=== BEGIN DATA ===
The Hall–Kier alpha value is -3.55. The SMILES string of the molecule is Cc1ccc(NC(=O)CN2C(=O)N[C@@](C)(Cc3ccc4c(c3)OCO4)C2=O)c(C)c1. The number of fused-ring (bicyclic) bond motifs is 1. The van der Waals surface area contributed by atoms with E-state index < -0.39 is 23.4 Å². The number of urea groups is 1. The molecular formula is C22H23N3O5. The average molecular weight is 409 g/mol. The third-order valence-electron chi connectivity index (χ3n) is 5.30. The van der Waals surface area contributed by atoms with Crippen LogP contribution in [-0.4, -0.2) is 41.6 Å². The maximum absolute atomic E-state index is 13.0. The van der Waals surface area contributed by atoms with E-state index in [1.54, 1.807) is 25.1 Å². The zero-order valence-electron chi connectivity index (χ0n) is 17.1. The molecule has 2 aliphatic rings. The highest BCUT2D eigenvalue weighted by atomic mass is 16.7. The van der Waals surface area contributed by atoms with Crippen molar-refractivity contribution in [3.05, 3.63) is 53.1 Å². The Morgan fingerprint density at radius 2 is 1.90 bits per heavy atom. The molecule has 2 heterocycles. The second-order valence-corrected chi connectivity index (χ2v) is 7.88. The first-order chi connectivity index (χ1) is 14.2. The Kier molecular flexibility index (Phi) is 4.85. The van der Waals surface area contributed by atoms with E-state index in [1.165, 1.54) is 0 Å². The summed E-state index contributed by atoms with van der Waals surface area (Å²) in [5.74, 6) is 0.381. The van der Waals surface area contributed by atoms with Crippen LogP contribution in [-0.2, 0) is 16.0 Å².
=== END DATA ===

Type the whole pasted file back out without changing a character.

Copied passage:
The Hall–Kier alpha value is -3.55. The SMILES string of the molecule is Cc1ccc(NC(=O)CN2C(=O)N[C@@](C)(Cc3ccc4c(c3)OCO4)C2=O)c(C)c1. The number of fused-ring (bicyclic) bond motifs is 1. The van der Waals surface area contributed by atoms with E-state index < -0.39 is 23.4 Å². The number of urea groups is 1. The molecular formula is C22H23N3O5. The average molecular weight is 409 g/mol. The third-order valence-electron chi connectivity index (χ3n) is 5.30. The van der Waals surface area contributed by atoms with Crippen LogP contribution in [-0.4, -0.2) is 41.6 Å². The maximum absolute atomic E-state index is 13.0. The van der Waals surface area contributed by atoms with E-state index in [1.54, 1.807) is 25.1 Å². The zero-order valence-electron chi connectivity index (χ0n) is 17.1. The molecule has 2 aliphatic rings. The highest BCUT2D eigenvalue weighted by atomic mass is 16.7. The van der Waals surface area contributed by atoms with Crippen molar-refractivity contribution in [3.05, 3.63) is 53.1 Å². The Morgan fingerprint density at radius 2 is 1.90 bits per heavy atom. The molecule has 2 heterocycles. The second-order valence-corrected chi connectivity index (χ2v) is 7.88. The first-order chi connectivity index (χ1) is 14.2. The Kier molecular flexibility index (Phi) is 4.85. The van der Waals surface area contributed by atoms with E-state index in [1.165, 1.54) is 0 Å². The summed E-state index contributed by atoms with van der Waals surface area (Å²) in [5.74, 6) is 0.381. The van der Waals surface area contributed by atoms with Crippen LogP contribution in [-0.2, 0) is 16.0 Å².